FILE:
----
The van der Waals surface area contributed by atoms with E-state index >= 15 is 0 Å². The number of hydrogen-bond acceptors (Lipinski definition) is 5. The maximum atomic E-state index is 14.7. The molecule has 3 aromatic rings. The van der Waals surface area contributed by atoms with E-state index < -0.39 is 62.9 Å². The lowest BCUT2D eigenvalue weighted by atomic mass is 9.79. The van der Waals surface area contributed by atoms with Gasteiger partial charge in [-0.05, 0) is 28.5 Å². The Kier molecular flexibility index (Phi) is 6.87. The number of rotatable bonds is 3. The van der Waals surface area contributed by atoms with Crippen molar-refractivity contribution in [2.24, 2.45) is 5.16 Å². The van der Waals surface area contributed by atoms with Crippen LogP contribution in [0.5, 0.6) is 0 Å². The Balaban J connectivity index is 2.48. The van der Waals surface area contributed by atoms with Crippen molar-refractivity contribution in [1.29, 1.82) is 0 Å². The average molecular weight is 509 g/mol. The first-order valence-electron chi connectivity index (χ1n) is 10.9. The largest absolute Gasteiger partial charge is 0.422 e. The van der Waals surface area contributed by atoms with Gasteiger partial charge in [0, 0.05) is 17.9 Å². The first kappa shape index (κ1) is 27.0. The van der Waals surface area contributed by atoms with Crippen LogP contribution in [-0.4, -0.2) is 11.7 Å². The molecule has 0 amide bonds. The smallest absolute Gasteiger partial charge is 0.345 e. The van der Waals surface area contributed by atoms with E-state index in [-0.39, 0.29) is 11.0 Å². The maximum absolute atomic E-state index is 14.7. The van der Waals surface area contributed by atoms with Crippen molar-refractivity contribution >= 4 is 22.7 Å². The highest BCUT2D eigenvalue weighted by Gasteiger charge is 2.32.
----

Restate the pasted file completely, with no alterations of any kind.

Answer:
The van der Waals surface area contributed by atoms with E-state index >= 15 is 0 Å². The number of hydrogen-bond acceptors (Lipinski definition) is 5. The maximum atomic E-state index is 14.7. The molecule has 3 aromatic rings. The van der Waals surface area contributed by atoms with E-state index < -0.39 is 62.9 Å². The lowest BCUT2D eigenvalue weighted by atomic mass is 9.79. The van der Waals surface area contributed by atoms with Gasteiger partial charge in [-0.05, 0) is 28.5 Å². The Kier molecular flexibility index (Phi) is 6.87. The number of rotatable bonds is 3. The van der Waals surface area contributed by atoms with Crippen molar-refractivity contribution in [2.24, 2.45) is 5.16 Å². The van der Waals surface area contributed by atoms with Crippen LogP contribution in [0.5, 0.6) is 0 Å². The Balaban J connectivity index is 2.48. The van der Waals surface area contributed by atoms with Crippen molar-refractivity contribution in [1.29, 1.82) is 0 Å². The average molecular weight is 509 g/mol. The first-order valence-electron chi connectivity index (χ1n) is 10.9. The largest absolute Gasteiger partial charge is 0.422 e. The van der Waals surface area contributed by atoms with Gasteiger partial charge in [0, 0.05) is 17.9 Å². The first kappa shape index (κ1) is 27.0. The van der Waals surface area contributed by atoms with Crippen LogP contribution in [-0.4, -0.2) is 11.7 Å². The molecule has 0 amide bonds. The smallest absolute Gasteiger partial charge is 0.345 e. The van der Waals surface area contributed by atoms with E-state index in [-0.39, 0.29) is 11.0 Å². The maximum absolute atomic E-state index is 14.7. The van der Waals surface area contributed by atoms with Crippen molar-refractivity contribution >= 4 is 22.7 Å². The highest BCUT2D eigenvalue weighted by Gasteiger charge is 2.32.